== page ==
"The promise of biotechnologies that are now within our reach to enhance and extend our lives is astounding." DR ANNA LAVELLE, CEO OF AUSBIOTECH
Biotechnology combines biology and technology to produce new products. It harnesses the distinct functions of living cells - from simple bacteria and yeasts, to complex organisms like plants and animals - in order to improve our lives and the health of the planet.
Biotechnology is an ancient art as well as a modern science. For thousands of years people have used biological processes to make food products, such as bread, cheese, wine and beer, and to preserve dairy products. Today, biotechnology is used in human therapeutics, the agriculture sector, food technology, and medical devices and diagnostics. It also plays an important role in producing clean technologies including recycling and renewable energy.
Dr Anna Lavelle, CEO of AusBiotech, Australia’s biotechnology industry organisation, says that biotechnology is a global industry of the future. "The promise of biotechnologies that are now within our reach to enhance and extend our lives is astounding," says Lavelle. Jobs in the biotechnology industry are diverse, highly-skilled and well paid. The interdependence
of business and science is creating a growing industry. According to Lavelle, "people with both an understanding
of the bio-sciences and business are in high demand. There are jobs in laboratories, clinical trial applications, policy and business development roles for people with bio-sciences training, just to name a few."
Australia is the leading location for biotechnology companies in the Asia- Pacific. There are currently well over 1,500 biotechnology companies in the country, including 450 therapeutic and diagnostic companies and 600–1,000 medical technology companies. This translates to more than 40,000 Australian jobs in the biotechnology and pharmaceuticals sector, and at least another 10,000 jobs in the medical technology sector. Additionally, there are many thousands more jobs in the agricultural and industrial biotechnology sectors.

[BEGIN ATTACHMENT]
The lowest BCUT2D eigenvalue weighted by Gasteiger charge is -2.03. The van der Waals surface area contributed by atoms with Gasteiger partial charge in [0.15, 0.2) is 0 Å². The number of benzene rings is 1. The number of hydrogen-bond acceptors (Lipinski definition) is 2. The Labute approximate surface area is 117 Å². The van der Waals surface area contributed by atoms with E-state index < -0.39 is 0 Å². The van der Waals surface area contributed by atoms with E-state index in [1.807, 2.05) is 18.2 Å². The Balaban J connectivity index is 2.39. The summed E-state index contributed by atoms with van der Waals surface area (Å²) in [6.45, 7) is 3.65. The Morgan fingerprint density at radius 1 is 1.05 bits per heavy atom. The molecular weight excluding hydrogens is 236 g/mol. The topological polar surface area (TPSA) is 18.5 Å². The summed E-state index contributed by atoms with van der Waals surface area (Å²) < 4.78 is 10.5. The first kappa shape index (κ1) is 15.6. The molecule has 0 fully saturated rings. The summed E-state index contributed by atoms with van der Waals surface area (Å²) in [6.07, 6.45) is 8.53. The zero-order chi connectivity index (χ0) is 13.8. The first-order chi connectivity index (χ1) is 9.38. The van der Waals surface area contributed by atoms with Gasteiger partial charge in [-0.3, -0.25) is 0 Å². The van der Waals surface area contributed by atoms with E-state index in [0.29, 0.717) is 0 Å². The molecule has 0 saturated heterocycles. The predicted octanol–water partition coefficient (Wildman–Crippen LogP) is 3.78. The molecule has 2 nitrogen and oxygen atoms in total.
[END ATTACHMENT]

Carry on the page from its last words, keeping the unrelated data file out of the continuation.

As in many other science-related fields, postgraduate qualifications are highly beneficial and often essential. A sample of the career opportunities in biotechnology-related fields is outlined below:
- Agricultural scientist: studies agricultural productivity and food safety, explores ways to improve crop yield, control pests and weeds and conserve soil and water; potentially investigates the use of agricultural products for fuels
- Biotechnologist/life scientist: tests and analyses biological compounds that can be transformed into products such as medicines
- Environmental scientist: analyses measurements of air, food, water and soil to determine the best methods to clean and preserve the environment and minimise health hazards
- Food technologist/food scientist: works on quality, safety and innovation of foods, e.g. analysing the nutritional and chemical content of food products, developing methods for the preservation of freshness, altering the characteristics of foods
- Research and development officer/scientist: plans, designs and coordinates research and development for specific programs; may be involved in developing systems and trials to refine and optimise operations or products
Biotechnology in Australia is a rapidly developing industry with strong state and federal government support for innovation.
- Life scientist: $50,000–60,000
- Science technician: $42,000–55,000
Source: Graduate Careers Australia
Consider enrolling in one of the following courses and majors to prepare yourself for a career in the Biotechnology industry.
- B Animal and Veterinary Bioscience
- B Liberal Arts and Science
- B Science
- B Science (Advanced)
- B Science in Agriculture
- Cell pathology
- Nanoscience and Technology